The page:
The evert Rebekka of Fanø, is a historic vessel, originally built in 1921, on the northern Wadden Sea island ‘Fanø’. In 1996 she was thoroughly renovated by the present owner, the association or society: Foreningen Everten Rebekka af Fanø. Her basic characteristics are: LOA 14.92 meters, B 4.75 meters, maximum draft fully loaded 1,48 meters and BT 16.1.
The ship type ‘evert’ is one of the types of vessels, which have been in use during the longest period of time, probably for close to 1000 years, until the 1940’ies. It is a small vessel constructed to carry relatively heavy loads in low depth tidal areas, and is closely related to the Thames sailing barge, with a low draft, a flat bottom and leeboards. Like the Thames sailing barge the evert is designed to dry out in the tidal waters on sand banks and mudflats without heeling over, making it approachable for cargo handling directly from shore, thus enabling virtual door to door transport throughout the Wadden Sea and connected rivers, deltas and inland waterways.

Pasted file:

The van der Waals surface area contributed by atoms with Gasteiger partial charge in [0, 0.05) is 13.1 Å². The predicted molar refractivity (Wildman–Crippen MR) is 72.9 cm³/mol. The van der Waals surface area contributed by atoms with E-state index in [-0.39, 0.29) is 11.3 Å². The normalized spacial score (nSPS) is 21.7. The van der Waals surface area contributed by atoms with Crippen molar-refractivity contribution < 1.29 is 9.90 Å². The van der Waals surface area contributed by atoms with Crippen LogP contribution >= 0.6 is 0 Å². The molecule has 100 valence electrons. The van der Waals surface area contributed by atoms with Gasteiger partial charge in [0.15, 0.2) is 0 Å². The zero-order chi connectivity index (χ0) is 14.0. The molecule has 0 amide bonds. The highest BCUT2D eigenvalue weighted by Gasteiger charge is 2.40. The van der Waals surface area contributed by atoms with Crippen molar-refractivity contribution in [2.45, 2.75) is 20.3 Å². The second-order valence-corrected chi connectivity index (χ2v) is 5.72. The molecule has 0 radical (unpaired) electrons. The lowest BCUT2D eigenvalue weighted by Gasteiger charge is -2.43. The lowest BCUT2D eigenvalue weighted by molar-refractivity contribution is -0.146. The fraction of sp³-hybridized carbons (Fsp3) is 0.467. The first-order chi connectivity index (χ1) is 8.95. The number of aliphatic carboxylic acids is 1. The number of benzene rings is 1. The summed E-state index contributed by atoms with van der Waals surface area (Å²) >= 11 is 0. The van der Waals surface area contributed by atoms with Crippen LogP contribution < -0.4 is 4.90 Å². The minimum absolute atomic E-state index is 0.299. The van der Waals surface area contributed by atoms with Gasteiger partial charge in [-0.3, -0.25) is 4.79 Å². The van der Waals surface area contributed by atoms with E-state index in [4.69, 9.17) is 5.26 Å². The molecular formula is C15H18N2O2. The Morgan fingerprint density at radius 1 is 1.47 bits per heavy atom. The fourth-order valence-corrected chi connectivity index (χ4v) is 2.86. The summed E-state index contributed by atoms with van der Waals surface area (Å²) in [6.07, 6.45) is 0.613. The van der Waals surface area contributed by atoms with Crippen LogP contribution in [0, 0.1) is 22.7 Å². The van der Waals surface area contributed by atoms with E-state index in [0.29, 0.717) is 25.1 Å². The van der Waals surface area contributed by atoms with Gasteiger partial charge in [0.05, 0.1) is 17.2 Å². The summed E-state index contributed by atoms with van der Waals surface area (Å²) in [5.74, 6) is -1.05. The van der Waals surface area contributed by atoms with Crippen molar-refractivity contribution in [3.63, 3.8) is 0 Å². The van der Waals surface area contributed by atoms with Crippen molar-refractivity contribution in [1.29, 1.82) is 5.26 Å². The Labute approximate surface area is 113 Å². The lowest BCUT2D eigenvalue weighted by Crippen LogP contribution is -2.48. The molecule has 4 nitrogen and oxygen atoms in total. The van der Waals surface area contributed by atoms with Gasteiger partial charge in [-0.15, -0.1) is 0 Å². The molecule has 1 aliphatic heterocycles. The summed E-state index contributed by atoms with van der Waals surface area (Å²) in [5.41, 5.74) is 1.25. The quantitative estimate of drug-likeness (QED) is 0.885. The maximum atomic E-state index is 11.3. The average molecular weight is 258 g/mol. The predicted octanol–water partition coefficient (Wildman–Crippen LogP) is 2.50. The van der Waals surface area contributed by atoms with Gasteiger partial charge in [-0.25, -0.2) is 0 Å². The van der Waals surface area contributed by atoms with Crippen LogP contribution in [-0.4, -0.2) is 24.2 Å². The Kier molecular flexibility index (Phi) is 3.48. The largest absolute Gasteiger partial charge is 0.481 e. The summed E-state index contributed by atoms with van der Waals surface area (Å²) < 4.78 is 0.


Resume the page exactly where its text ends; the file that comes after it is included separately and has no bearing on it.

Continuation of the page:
The capabilities of the evert was crucial to the population and development of the south-eastern shores of the North Sea. Thus, a city like Hamburg could not have thrived and grown, had it not been for the evert’s unique ability to deliver food, building materials and other necessities to the growing city, from the fertile tidal areas of the vast Elbe delta, and bringing manure back from the city.
The purpose of the association Everten Rebakka af Fanø is to preserve the Rebekka as a sailing and fully functioning vessel, in order to convey this part of our cultural and maritime heritage, by making it possible to experience the vessel in its right environment. At the same time, we provide unique access to the Wadden Sea National Park. Since June 2014 the park has constituted the Danish part of the UNESCO’s Wadden Sea World Heritage Site.
The Wadden Sea National Park is – except for Greenland, by far the largest of Denmark’s national parks and covers the Danish part of the Wadden Sea from Ho Bay to the German border, and includes the islands of Fanø, Mandø and Rømø, as well as Skallingen, the Varde river valley, and many of the coastal marshlands.
The Wadden Sea is internationally known as a resting place for millions of migratory birds, and more than 10 million of them pass through the Wadden Sea twice a year. The Wadden Sea also has large numbers of breeding birds, fish, and invertebrates such as starfish and blue mussels. It provides habitation for more than 500 species of plants and animals.